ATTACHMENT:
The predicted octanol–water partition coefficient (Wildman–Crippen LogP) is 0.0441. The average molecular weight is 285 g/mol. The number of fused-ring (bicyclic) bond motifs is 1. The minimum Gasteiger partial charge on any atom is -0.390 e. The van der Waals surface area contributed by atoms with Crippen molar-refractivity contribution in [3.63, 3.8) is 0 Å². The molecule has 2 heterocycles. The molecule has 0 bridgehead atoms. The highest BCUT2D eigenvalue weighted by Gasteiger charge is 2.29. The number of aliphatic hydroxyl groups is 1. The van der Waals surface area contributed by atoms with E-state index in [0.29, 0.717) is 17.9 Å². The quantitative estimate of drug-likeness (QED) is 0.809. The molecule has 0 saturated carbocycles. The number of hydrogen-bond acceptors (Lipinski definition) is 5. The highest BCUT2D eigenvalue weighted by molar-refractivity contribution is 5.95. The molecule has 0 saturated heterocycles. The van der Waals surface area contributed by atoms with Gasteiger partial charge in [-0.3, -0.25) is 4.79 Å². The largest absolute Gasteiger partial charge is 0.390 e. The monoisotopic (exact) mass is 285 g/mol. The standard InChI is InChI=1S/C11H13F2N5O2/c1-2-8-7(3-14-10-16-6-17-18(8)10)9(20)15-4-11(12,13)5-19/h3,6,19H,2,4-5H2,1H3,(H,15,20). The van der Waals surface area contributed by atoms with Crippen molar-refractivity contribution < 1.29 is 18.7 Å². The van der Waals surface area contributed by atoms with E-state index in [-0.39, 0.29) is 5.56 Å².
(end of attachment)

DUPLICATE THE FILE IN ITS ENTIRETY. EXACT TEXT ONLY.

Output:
The predicted octanol–water partition coefficient (Wildman–Crippen LogP) is 0.0441. The average molecular weight is 285 g/mol. The number of fused-ring (bicyclic) bond motifs is 1. The minimum Gasteiger partial charge on any atom is -0.390 e. The van der Waals surface area contributed by atoms with Crippen molar-refractivity contribution in [3.63, 3.8) is 0 Å². The molecule has 2 heterocycles. The molecule has 0 bridgehead atoms. The highest BCUT2D eigenvalue weighted by Gasteiger charge is 2.29. The number of aliphatic hydroxyl groups is 1. The van der Waals surface area contributed by atoms with E-state index in [0.29, 0.717) is 17.9 Å². The quantitative estimate of drug-likeness (QED) is 0.809. The molecule has 0 saturated carbocycles. The number of hydrogen-bond acceptors (Lipinski definition) is 5. The highest BCUT2D eigenvalue weighted by molar-refractivity contribution is 5.95. The molecule has 0 saturated heterocycles. The van der Waals surface area contributed by atoms with Gasteiger partial charge in [-0.3, -0.25) is 4.79 Å². The largest absolute Gasteiger partial charge is 0.390 e. The monoisotopic (exact) mass is 285 g/mol. The standard InChI is InChI=1S/C11H13F2N5O2/c1-2-8-7(3-14-10-16-6-17-18(8)10)9(20)15-4-11(12,13)5-19/h3,6,19H,2,4-5H2,1H3,(H,15,20). The van der Waals surface area contributed by atoms with Crippen molar-refractivity contribution < 1.29 is 18.7 Å². The van der Waals surface area contributed by atoms with E-state index in [-0.39, 0.29) is 5.56 Å².